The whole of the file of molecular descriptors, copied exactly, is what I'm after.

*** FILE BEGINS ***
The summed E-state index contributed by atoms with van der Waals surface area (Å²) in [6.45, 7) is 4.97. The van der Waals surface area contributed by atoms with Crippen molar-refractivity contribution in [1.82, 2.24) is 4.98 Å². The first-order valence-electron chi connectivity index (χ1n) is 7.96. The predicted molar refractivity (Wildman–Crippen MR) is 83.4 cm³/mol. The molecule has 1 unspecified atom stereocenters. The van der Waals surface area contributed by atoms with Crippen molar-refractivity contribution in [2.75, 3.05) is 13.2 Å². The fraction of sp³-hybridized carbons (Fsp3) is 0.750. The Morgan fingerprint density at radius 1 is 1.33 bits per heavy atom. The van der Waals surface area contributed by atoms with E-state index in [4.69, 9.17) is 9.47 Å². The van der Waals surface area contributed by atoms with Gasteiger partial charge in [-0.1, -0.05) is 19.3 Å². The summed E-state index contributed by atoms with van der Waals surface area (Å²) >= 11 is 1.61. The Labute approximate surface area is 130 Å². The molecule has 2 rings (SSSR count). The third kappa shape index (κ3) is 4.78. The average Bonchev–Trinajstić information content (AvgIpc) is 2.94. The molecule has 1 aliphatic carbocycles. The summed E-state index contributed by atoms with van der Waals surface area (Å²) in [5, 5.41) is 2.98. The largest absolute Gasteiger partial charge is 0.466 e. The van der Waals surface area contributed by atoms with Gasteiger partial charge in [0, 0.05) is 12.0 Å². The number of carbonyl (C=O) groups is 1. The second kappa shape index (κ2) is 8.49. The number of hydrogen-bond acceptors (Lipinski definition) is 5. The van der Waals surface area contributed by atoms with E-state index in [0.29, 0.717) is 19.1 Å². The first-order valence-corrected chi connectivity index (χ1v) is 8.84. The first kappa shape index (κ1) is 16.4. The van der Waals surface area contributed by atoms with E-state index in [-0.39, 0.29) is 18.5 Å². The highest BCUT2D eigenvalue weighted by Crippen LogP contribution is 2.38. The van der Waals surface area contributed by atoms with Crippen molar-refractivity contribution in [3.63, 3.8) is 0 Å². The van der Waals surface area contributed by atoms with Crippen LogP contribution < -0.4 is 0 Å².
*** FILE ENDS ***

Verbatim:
The summed E-state index contributed by atoms with van der Waals surface area (Å²) in [6.45, 7) is 4.97. The van der Waals surface area contributed by atoms with Crippen molar-refractivity contribution in [1.82, 2.24) is 4.98 Å². The first-order valence-electron chi connectivity index (χ1n) is 7.96. The predicted molar refractivity (Wildman–Crippen MR) is 83.4 cm³/mol. The molecule has 1 unspecified atom stereocenters. The van der Waals surface area contributed by atoms with Crippen molar-refractivity contribution in [2.75, 3.05) is 13.2 Å². The fraction of sp³-hybridized carbons (Fsp3) is 0.750. The Morgan fingerprint density at radius 1 is 1.33 bits per heavy atom. The van der Waals surface area contributed by atoms with E-state index in [4.69, 9.17) is 9.47 Å². The van der Waals surface area contributed by atoms with Gasteiger partial charge in [-0.1, -0.05) is 19.3 Å². The summed E-state index contributed by atoms with van der Waals surface area (Å²) >= 11 is 1.61. The Labute approximate surface area is 130 Å². The molecule has 2 rings (SSSR count). The third kappa shape index (κ3) is 4.78. The average Bonchev–Trinajstić information content (AvgIpc) is 2.94. The molecule has 1 aliphatic carbocycles. The summed E-state index contributed by atoms with van der Waals surface area (Å²) in [5, 5.41) is 2.98. The largest absolute Gasteiger partial charge is 0.466 e. The van der Waals surface area contributed by atoms with Gasteiger partial charge in [0, 0.05) is 12.0 Å². The number of carbonyl (C=O) groups is 1. The second kappa shape index (κ2) is 8.49. The number of hydrogen-bond acceptors (Lipinski definition) is 5. The van der Waals surface area contributed by atoms with E-state index in [0.29, 0.717) is 19.1 Å². The first-order valence-corrected chi connectivity index (χ1v) is 8.84. The first kappa shape index (κ1) is 16.4. The van der Waals surface area contributed by atoms with E-state index in [-0.39, 0.29) is 18.5 Å². The highest BCUT2D eigenvalue weighted by Crippen LogP contribution is 2.38. The van der Waals surface area contributed by atoms with Crippen molar-refractivity contribution in [3.63, 3.8) is 0 Å². The van der Waals surface area contributed by atoms with Crippen LogP contribution < -0.4 is 0 Å².